“Stand up to your obstacles and do something about them. You will find that they haven’t half the strength you think they have.”
– Norman Vincent Peale
So, for the past few days I have been sitting here wondering what my next blog topic would be. My last blog about my dad was pretty heartfelt and emotional, and I wasn’t quite sure how to follow up after that. How do you switch gears after writing about something so personal and moving? How was I going to find something else to rival that kind of emotional response to spur me to spill my guts in another blog entry?
And then, (grrrrrrrrr) I saw THIS. An article called “Ok, You’re a Runner. Get Over It.”
And I got PISSED.
(Should’ve known it wouldn’t take long to get my blood pumping over something again…)
I can’t even believe I’m lowering myself to post a link to this nonsense, but I didn’t know how else to comment about it without allowing you to take a look for yourself. In case you don’t want to take the time to read through all the B.S. (for which I don’t blame you one bit and wish I had been smart enough to do the same), let me give you a basic rundown on what Mr. Jerk Face was saying in his rant. (That is, if I am allowed to use the word rundown. Because, ya know, it might look like I’m broadcasting that I’m a runner. And we can’t have that, right, Mr. Jerk Face?)
So, Jerk Face (who has a name, but I don’t care what it is) says, among a bunch of other crap, that runners only run “to be seen.” Or, in his words:
“There is no more visible form of strenuous exercise than running. When runners are dashing down a street in the middle of town or through a subdivision, they know that every driver, every pedestrian, every leaf-raker and every person idly staring out a window can see them. These days, people want more than ever to be seen.”
Oh, dear God, Jerk Face, do you have any idea how wrong you are? One of the sole reasons I remained a non-runner for as long as I did (aside from being lazy) is that I did not want to be seen. It was such a struggle to don those running shorts and t-shirts and go out on public roads and plop my flab up and down for all the world to see. And I don’t think I’m alone in saying that. So many of us want to become healthier, but we are embarrassed by how we look in the process. We see those runner magazines with the tiny little girls with the six-packs stretching their tan legs out as they glide effortlessly across some trail…but what we don’t see is the majority of us who are the ones holding these magazines and poring over these articles and debating whether to get up the courage to take those first steps out the door. We are the 30-something year-old moms with the stretch marks and love handles squeezing over the top of our spandex. We are the real women, the imperfect women, who want anything but to be seen. We are the out of shape, somewhat chubby runners who try to hide in the back of the pack at our first 5k race and pray that our sports bra is tight enough to not cause an embarrassing scene as we waddle down the course.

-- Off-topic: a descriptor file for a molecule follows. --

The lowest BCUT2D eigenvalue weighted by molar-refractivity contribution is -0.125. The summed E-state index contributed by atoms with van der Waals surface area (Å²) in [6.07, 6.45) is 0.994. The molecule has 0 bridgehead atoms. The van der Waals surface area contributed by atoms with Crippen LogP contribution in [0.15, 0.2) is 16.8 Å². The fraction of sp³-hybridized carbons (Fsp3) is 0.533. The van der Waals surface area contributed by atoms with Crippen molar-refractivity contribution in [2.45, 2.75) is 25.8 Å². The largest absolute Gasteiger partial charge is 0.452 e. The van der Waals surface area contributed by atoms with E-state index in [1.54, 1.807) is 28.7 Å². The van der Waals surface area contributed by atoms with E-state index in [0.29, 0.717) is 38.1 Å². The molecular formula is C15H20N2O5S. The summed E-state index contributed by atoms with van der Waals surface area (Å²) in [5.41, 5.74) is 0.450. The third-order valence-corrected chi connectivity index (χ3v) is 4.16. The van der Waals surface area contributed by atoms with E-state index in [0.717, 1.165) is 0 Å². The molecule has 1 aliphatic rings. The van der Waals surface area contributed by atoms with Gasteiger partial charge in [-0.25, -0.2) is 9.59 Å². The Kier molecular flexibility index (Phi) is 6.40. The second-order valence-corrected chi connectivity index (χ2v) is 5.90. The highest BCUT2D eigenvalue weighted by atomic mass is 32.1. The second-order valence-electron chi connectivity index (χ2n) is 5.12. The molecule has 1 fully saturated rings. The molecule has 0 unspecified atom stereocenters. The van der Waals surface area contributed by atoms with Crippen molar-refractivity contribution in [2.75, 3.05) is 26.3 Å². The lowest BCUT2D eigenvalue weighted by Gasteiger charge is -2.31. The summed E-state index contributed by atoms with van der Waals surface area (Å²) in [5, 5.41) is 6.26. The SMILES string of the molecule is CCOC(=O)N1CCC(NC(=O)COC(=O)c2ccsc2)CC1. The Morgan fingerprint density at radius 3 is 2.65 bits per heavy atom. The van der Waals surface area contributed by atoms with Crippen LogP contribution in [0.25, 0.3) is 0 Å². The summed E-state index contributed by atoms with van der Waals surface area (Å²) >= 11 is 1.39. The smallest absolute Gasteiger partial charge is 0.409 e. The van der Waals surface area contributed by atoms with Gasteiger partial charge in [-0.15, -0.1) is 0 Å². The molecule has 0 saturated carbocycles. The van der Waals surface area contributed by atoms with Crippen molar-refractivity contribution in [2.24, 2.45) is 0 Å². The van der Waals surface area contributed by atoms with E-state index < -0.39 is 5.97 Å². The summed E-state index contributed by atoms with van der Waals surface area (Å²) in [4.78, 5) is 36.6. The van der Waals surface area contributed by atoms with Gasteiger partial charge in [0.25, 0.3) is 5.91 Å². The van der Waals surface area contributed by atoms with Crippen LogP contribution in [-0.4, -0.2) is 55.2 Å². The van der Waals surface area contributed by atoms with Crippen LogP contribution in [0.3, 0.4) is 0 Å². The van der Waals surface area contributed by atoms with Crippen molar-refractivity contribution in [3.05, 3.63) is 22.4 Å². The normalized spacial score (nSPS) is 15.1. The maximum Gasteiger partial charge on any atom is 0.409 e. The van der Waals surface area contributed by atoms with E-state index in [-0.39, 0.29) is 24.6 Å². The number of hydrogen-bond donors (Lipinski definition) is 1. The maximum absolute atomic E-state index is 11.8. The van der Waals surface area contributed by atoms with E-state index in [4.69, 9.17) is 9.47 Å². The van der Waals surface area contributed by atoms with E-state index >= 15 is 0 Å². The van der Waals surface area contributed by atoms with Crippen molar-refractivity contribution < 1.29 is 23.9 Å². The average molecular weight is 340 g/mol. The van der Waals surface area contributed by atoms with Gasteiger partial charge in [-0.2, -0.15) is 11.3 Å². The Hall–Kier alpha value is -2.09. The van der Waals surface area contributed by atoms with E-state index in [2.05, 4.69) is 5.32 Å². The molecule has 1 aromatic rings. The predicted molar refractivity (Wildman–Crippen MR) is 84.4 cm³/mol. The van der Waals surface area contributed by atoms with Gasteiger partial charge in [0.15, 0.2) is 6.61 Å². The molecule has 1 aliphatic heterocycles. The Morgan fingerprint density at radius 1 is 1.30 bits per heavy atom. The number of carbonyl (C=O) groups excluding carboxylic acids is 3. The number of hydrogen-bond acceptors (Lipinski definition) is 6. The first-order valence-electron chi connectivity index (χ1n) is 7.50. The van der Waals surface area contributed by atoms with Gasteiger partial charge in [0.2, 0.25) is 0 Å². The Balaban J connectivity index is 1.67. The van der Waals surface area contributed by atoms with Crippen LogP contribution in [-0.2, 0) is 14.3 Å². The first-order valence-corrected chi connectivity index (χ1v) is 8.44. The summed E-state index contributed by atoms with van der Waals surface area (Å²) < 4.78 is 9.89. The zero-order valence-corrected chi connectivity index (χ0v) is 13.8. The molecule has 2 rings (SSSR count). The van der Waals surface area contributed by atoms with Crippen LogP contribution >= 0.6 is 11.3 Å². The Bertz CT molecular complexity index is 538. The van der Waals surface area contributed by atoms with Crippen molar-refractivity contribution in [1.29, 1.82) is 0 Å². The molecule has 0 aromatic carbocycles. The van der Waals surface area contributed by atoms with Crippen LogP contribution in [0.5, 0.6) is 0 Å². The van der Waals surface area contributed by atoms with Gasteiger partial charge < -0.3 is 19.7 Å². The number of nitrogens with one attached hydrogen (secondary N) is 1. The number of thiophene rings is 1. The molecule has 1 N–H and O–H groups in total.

And then, ever so slightly, over time, we become the slightly less lumpy, slightly more energized, slightly more confident women who can now run three miles without stopping. And then, before you know it, we’re the woman who hesitantly clicks the button to sign up for her first half marathon, wondering what on earth she has just done. And then we become the woman who pours her heart and soul and dedication into pushing and pushing and pushing until she can run 4 miles without stopping. And then 5. And then 6, 7, 8…. And with each mile, our pride edges up ever so slightly and little by little we start to realize that we are capable of so much more than we ever thought possible.
And then…we become the woman who has mastered her first half marathon. Who has put all of her energy into succeeding at something she never thought possible. We become the woman who purchases her first little oval “13.1” sticker and, with a tear in her eye, places it right there on the back of her car to remind her that she did it. She did it! And she wants all of the other women out there passing by in their cars to look at that little oval, and then see the normal, every day, non-magazine model driving the car that proudly sports said bumper sticker and see that she looks just like them. And she wants them to think, “Hey. If she can do that, maybe I can too.” And before long, we become the women that have inspired others to go out there and get some of this beautiful thing called self-confidence. This beautiful gift of knowing what it feels like to be proud of yourself. This beautiful gift of coming out of hiding and showing the world that we are survivors and can do anything we put our minds to.
So, Mr. Jerk Face, to sum it all up – I salute you. Thank you for writing this article.
Yep, that’s right. I said, thank you.
Thank you for reminding me that I have a passion. Because some days I forget. Some days when I feel tired, or slow, or lazy, I forget that I’m a runner. And then I see something like what you just wrote…and the intense pride for who I am and what I do swells up inside of me and pushes me forward. Your article makes me feel more motivated than ever to go tie up my shoelaces and earn more and more of those little stickers to plaster all over the back of my car. Because you know why? Not because I’m a bragger. Not because I’m mean or spiteful. But because I have succeeded. I have overcome much more than little puny articles like yours that have tried to stand in my way. I am a two-time cancer survivor. I am a divorce survivor. I am a single mom. And I am a RUNNER.
And you can bet your sweet ass that I am proud of that fact. Finally.
And you know what you can do?
Get over it.
“Press on. Obstacles are seldom the same size tomorrow as they are today.”
– Robert H. Schuller